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Amadon's Prusa i3 - Wilson hybrid complete printer

by Amadon, published

Amadon's Prusa i3 - Wilson hybrid complete printer by Amadon Jan 11, 2016
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Summary

EDIT 6/6/16 Added new version of the idlers for the chimera/cyclops extruder. These new idlers have support for the bearings on both sides so it can't bend over and lose clamping pressure on the filament.
There's a 0.4mm thick support material built in that you must cut out. No support needed from your slicer. Use a washer on BOTH sides of the roller bearing. Low profile nut of course. The flat side of the idlers should face towards the motors. Slightly raised sides towards the center. Put the nut on the motor side.

EDIT: I reduced the size of the holes for the smooth and threaded rods in the Y ends so they would fit more snugly but not too small that you can't put the rods through them without filing them. 1-22-16
EDIT2: I added an XL frame in the remix list that I'll be working on fitting the parts to. Check out that design when looking into making this printer. I have not checked to see what does and does not fit it yet, and may modify it, but it's a start.
Original text:
I have uploaded the Sketchup file of the complete printer to help with assembly and any questions you may have. If that's not enough please comment and I'll help you out!

This printer is based on parts from my now-defunct diytechshop i3XL. The company went out of business and left no template online for the frame. You can use a standard i3 frame, just make sure you print the right z motor and rod holders, and rear supports. They are all labelled.

This design is for a 9"x12"x~7.5" print volume.

You can make a smaller standard i3 print bed and frame if you like.

I have included all the files for both a cyclops/chimera dual extruder and an E3D V6 single extruder. If a part isn't labelled for the single extruder in the filename it's either part of the printer itself, or the dual extruder. If this doesn't make sense just ask and I'll explain.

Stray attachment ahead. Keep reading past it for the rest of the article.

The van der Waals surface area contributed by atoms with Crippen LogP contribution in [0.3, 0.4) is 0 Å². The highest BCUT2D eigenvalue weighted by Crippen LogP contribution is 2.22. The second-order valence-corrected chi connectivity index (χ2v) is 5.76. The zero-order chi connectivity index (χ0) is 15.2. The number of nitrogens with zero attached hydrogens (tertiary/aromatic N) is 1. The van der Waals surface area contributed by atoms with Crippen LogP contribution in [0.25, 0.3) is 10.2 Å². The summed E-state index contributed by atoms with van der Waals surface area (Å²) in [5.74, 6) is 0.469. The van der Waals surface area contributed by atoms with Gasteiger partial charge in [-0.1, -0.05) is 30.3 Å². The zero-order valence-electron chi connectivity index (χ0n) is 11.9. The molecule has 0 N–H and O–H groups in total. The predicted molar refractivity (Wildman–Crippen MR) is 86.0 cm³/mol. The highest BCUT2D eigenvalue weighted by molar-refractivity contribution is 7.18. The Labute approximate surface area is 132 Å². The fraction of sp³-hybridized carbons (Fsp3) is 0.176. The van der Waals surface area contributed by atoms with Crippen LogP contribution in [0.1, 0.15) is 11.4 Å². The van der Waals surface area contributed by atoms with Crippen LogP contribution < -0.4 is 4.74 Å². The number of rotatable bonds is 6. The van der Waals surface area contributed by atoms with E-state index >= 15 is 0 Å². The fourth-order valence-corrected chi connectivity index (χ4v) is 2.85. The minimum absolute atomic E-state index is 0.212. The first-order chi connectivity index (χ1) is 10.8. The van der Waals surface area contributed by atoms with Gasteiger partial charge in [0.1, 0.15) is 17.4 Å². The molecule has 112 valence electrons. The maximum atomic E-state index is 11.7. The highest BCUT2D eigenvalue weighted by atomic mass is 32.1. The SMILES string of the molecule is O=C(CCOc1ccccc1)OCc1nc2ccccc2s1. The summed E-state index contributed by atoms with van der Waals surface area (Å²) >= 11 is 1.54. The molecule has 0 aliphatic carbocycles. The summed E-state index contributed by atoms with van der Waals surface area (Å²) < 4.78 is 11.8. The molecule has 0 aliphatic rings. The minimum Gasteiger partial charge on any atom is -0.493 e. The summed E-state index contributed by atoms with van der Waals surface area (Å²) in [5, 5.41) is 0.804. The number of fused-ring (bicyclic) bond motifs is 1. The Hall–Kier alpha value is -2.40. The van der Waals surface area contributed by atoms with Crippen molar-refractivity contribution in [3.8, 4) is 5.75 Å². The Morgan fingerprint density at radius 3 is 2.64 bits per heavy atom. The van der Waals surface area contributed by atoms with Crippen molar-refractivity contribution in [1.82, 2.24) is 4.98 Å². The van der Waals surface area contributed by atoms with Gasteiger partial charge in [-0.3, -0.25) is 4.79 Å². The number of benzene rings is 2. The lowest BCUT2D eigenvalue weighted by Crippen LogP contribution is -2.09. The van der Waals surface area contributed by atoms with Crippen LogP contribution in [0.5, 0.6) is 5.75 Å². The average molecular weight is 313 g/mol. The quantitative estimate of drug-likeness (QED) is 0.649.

The single extruder's instructions can be found here: http://www.thingiverse.com/thing:760444
The dual extruders instructions are in this description. I also have just the dual extruder listed separately here: http://www.thingiverse.com/thing:1143466

The PTFE tubes in my print of the dual extruder are 47mm long, but when you first assemble it, cut the two PTFE tubes to about 50mm long and try to put the cold end on. If they are too long trim off about 1mm and try again. Repeat until your PTFE tubes are exactly the right length so they are snug but still let the holes on the back of your cold end match up with the printed extruder body. TIP: Don't make the PTFE TOO snug. If you do, the part that contacts at the bottom of the PTFE tube is resting on a U shaped reduction in diameter. This part gets hot. If your PTFE is too long it'll soften and try to squeeze down into that U shape and get smaller. This will cause the inside of the bottom of the PTFE to be smaller than your filament and it will bind. MAKE SURE THE PTFE IS EXACTLY THE RIGHT LENGTH. I had mine a little too long, by about a mm, and ended up having to heat my hot end hot enough to somewhat liquify the PTFE, and push my filament through by hand until I had extruded the PTFE that was touching my filament and causing it to bind. Big pain in the butt. So make sure your PTFE is not so long that you have to apply a lot of pressure to make the screw holes match up. Either that, or just put it all together with the heat brakes not inserted all the way and then move them up. Then level them.

This design includes hardware for a complete printer. The axis' have built in opto endstop mounts. Of course you have to get opto endstops shaped like the ones I have. Where the beam U is on the end facing the long way. You'll see what I mean in the pictures.
You can get endstops like this here: http://ow.ly/US8qY

I checked the dimensions of this compared to the most common i3 Rework build on here and the parts should be compatible. At least the distance between the Z threaded and smooth rods are. I used this Thing as a reference: http://www.thingiverse.com/thing:858449
I have included the Z rod/motor holders from this i3 rework in my model, unaltered.
I have uploaded Z rod holders and rear supports that have the standard i3 screw spacing so if you buy a pre-cut i3 frame those are the ones that will fit. They all have "classic i3" in the filename.
It uses one 608ZZ roller bearing for the X and Y idler, like this eBay auction: http://ow.ly/US8uu